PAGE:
This is a photo of the cafe where I ended up having three of my petit dejeune, Aux Marsouins. I will go back - the baguette and cafe were worth any return trip, but it was also just nicely placed and I liked the folks who came to eat or drink there. I think the proprietors are Morocan. The man at the bar who served me the first and second days asked me to give his regards to Barack, Michelle and the girls! Very nice people and they had free WiFi.
Did I mention how much I enjoyed Paris? What a pretty, pretty, pretty city - beautiful, yes, but on such a pedestrian scale that I found it all to be touchable, fathomable. The people were not the draw - and that was very different than in Mali - but I wanted to stay. I forgot, for a day - that first day of travel - that I was heading on to Mali. But then Mali was not a reality in my mind and Paris was a childhood fantasy coming to life under my feet and on my tongue from the bottle of Bordeaux I shared with my aunt's friend Pierre Mendel.
The day I arrived in Paris, 29 Jan., was just 29 degrees F and raining. My feet hurt because I had to walk so far in the Richmond, Atlanta and then Charles DeGaulle airports, the metro and finally 5 blocks from the Port Royal station to the Hotel Port Royal. Later I realized none of that walk was so bad, I was just exhausted and footsore and didn't know where I was going. My French language skills at that point were little more than a passable accent and "bonjour" "un billet pour Paris?" et "oui, merci, un cafe."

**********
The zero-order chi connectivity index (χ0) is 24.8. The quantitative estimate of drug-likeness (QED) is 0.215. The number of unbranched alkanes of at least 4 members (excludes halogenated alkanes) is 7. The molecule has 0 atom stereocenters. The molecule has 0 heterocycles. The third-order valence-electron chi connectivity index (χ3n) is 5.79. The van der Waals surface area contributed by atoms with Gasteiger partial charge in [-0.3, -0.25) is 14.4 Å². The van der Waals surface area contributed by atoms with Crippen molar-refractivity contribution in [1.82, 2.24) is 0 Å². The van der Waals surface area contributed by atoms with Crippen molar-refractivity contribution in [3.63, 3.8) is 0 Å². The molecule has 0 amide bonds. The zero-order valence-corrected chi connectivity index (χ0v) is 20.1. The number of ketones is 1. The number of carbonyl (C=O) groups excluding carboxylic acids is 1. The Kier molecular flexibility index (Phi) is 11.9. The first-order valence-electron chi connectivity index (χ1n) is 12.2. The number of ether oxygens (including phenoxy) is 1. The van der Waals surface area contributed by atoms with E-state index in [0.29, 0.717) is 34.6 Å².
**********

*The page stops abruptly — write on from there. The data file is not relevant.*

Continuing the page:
Pierre is a photographer/film-maker in his early 80s with whom my aunt Anne Talltree shared a mutual friend. Pierre woke me from my nap around 3pm and arranged to pick me up for a driving tour of the center of the city. After it got dark, he parked his tiny red car behind his building and we walked to a nearby restaurant where I enjoyed a thoroughly comforting bœuf bourguignon, he ordered steak tartar and we shared a lovely bottle of Bordeaux. Afterwards we spent an hour looking at his photographs from a recent exhibition and then he drove me back to the hotel. I was wiped out and needed to be ready to depart in the morning for my afternoon flight via Orly aeroport. I had a 2pm flight and wanted to be there in plenty of time. Turns out I had plenty of time.
I arrived at the airport to check in around 12:45 and it took three people with varying English skills to convey that my flight had been changed to 11am and was long gone. I was told to go back into Paris and to the Point Afrique office, that they would take care of it, because it was clearly not my fault. The agents arranged a new flight for the next evening, Sunday, via Air Mali and all I lost was a critical day in Bamako. I did however, gain an extra day in Paris, which was lovely - the weather too. You get 204 slides of Paris as a result, thank you very much.
|2nd Day in Paris|
Next stop: Africa. Mali. Bamako. Segou. Djenne. Segou. Bamako. Paris. Atlanta. Richmond.
(My feet were tired and the rest of me completely worn out from lugging my luggage all over Paris after resolving the flight problem. My consolation was that I found a Bradt guide to Mali and a pair of boots - a tall, low-heeled pair of light brown leather boots (Spanish leather, the saleswoman told me) in a shop on Rue St. Michel. Just exactly what I've been looking for, for two years. My feet were pretty happy then and, now that I'm home, the boots wear like slippers.)